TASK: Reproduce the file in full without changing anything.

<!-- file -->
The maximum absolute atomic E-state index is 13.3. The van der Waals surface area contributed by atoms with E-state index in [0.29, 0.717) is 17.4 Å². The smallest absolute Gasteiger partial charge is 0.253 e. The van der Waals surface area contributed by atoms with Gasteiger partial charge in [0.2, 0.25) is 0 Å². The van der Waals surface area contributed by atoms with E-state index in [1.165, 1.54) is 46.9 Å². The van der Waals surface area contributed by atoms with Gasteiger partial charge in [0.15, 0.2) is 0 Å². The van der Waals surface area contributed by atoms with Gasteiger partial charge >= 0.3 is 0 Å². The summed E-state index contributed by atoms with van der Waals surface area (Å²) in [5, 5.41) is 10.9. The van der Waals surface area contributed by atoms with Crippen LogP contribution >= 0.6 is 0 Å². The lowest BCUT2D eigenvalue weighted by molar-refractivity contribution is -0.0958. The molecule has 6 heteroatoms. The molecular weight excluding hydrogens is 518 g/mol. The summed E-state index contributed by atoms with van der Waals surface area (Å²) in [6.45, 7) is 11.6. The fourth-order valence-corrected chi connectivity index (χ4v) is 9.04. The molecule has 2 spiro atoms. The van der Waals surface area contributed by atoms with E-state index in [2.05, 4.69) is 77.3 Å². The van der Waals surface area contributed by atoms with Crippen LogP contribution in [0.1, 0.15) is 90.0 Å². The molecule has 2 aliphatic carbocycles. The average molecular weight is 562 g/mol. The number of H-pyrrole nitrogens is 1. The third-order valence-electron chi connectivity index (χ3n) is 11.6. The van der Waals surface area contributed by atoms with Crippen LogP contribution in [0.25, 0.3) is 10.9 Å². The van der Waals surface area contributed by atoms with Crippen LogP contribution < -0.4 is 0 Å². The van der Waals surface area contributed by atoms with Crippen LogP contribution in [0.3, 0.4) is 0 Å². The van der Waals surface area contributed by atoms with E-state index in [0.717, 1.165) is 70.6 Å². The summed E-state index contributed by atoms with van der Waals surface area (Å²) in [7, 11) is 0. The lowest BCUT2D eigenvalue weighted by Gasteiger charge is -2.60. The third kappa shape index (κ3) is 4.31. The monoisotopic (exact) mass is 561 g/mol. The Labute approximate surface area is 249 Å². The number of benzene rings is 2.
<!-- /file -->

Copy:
The maximum absolute atomic E-state index is 13.3. The van der Waals surface area contributed by atoms with E-state index in [0.29, 0.717) is 17.4 Å². The smallest absolute Gasteiger partial charge is 0.253 e. The van der Waals surface area contributed by atoms with Gasteiger partial charge in [0.2, 0.25) is 0 Å². The van der Waals surface area contributed by atoms with E-state index in [1.165, 1.54) is 46.9 Å². The van der Waals surface area contributed by atoms with Gasteiger partial charge in [0.15, 0.2) is 0 Å². The van der Waals surface area contributed by atoms with Gasteiger partial charge >= 0.3 is 0 Å². The summed E-state index contributed by atoms with van der Waals surface area (Å²) in [5, 5.41) is 10.9. The van der Waals surface area contributed by atoms with Crippen LogP contribution >= 0.6 is 0 Å². The lowest BCUT2D eigenvalue weighted by molar-refractivity contribution is -0.0958. The molecule has 6 heteroatoms. The molecular weight excluding hydrogens is 518 g/mol. The summed E-state index contributed by atoms with van der Waals surface area (Å²) in [6.45, 7) is 11.6. The fourth-order valence-corrected chi connectivity index (χ4v) is 9.04. The molecule has 2 spiro atoms. The van der Waals surface area contributed by atoms with E-state index in [2.05, 4.69) is 77.3 Å². The van der Waals surface area contributed by atoms with Crippen LogP contribution in [0.1, 0.15) is 90.0 Å². The molecule has 2 aliphatic carbocycles. The average molecular weight is 562 g/mol. The number of H-pyrrole nitrogens is 1. The third-order valence-electron chi connectivity index (χ3n) is 11.6. The van der Waals surface area contributed by atoms with Crippen LogP contribution in [0.25, 0.3) is 10.9 Å². The van der Waals surface area contributed by atoms with Crippen LogP contribution < -0.4 is 0 Å². The van der Waals surface area contributed by atoms with Crippen LogP contribution in [0.3, 0.4) is 0 Å². The van der Waals surface area contributed by atoms with E-state index in [0.717, 1.165) is 70.6 Å². The summed E-state index contributed by atoms with van der Waals surface area (Å²) in [7, 11) is 0. The lowest BCUT2D eigenvalue weighted by Gasteiger charge is -2.60. The third kappa shape index (κ3) is 4.31. The monoisotopic (exact) mass is 561 g/mol. The Labute approximate surface area is 249 Å². The number of benzene rings is 2.